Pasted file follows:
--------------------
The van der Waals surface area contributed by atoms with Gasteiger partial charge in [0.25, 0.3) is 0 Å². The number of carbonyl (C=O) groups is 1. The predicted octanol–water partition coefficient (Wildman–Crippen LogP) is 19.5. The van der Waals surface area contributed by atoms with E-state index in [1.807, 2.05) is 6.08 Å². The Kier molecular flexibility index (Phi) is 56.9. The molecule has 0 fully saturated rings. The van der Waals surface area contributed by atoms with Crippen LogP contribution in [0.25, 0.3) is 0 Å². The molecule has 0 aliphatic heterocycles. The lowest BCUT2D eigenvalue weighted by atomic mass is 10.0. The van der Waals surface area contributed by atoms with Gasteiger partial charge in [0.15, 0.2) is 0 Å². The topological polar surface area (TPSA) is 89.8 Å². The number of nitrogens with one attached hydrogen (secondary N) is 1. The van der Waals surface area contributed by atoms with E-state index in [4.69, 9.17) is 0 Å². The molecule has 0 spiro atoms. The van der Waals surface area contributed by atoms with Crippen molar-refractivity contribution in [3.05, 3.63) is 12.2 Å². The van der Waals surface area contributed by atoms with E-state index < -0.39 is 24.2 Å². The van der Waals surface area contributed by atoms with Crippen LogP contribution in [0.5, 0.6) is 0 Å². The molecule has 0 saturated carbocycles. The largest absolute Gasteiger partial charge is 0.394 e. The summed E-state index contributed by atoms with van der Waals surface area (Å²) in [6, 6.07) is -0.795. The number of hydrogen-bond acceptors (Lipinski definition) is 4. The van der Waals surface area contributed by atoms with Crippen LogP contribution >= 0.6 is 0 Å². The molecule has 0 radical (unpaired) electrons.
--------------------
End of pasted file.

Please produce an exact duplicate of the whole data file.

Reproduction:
The van der Waals surface area contributed by atoms with Gasteiger partial charge in [0.25, 0.3) is 0 Å². The number of carbonyl (C=O) groups is 1. The predicted octanol–water partition coefficient (Wildman–Crippen LogP) is 19.5. The van der Waals surface area contributed by atoms with E-state index in [1.807, 2.05) is 6.08 Å². The Kier molecular flexibility index (Phi) is 56.9. The molecule has 0 fully saturated rings. The van der Waals surface area contributed by atoms with Crippen LogP contribution in [0.25, 0.3) is 0 Å². The molecule has 0 aliphatic heterocycles. The lowest BCUT2D eigenvalue weighted by atomic mass is 10.0. The van der Waals surface area contributed by atoms with Gasteiger partial charge in [0.15, 0.2) is 0 Å². The topological polar surface area (TPSA) is 89.8 Å². The number of nitrogens with one attached hydrogen (secondary N) is 1. The van der Waals surface area contributed by atoms with E-state index in [4.69, 9.17) is 0 Å². The molecule has 0 spiro atoms. The van der Waals surface area contributed by atoms with Crippen molar-refractivity contribution in [3.05, 3.63) is 12.2 Å². The van der Waals surface area contributed by atoms with E-state index < -0.39 is 24.2 Å². The van der Waals surface area contributed by atoms with Crippen LogP contribution in [0.5, 0.6) is 0 Å². The molecule has 0 saturated carbocycles. The largest absolute Gasteiger partial charge is 0.394 e. The summed E-state index contributed by atoms with van der Waals surface area (Å²) in [6, 6.07) is -0.795. The number of hydrogen-bond acceptors (Lipinski definition) is 4. The van der Waals surface area contributed by atoms with Crippen LogP contribution >= 0.6 is 0 Å². The molecule has 0 radical (unpaired) electrons.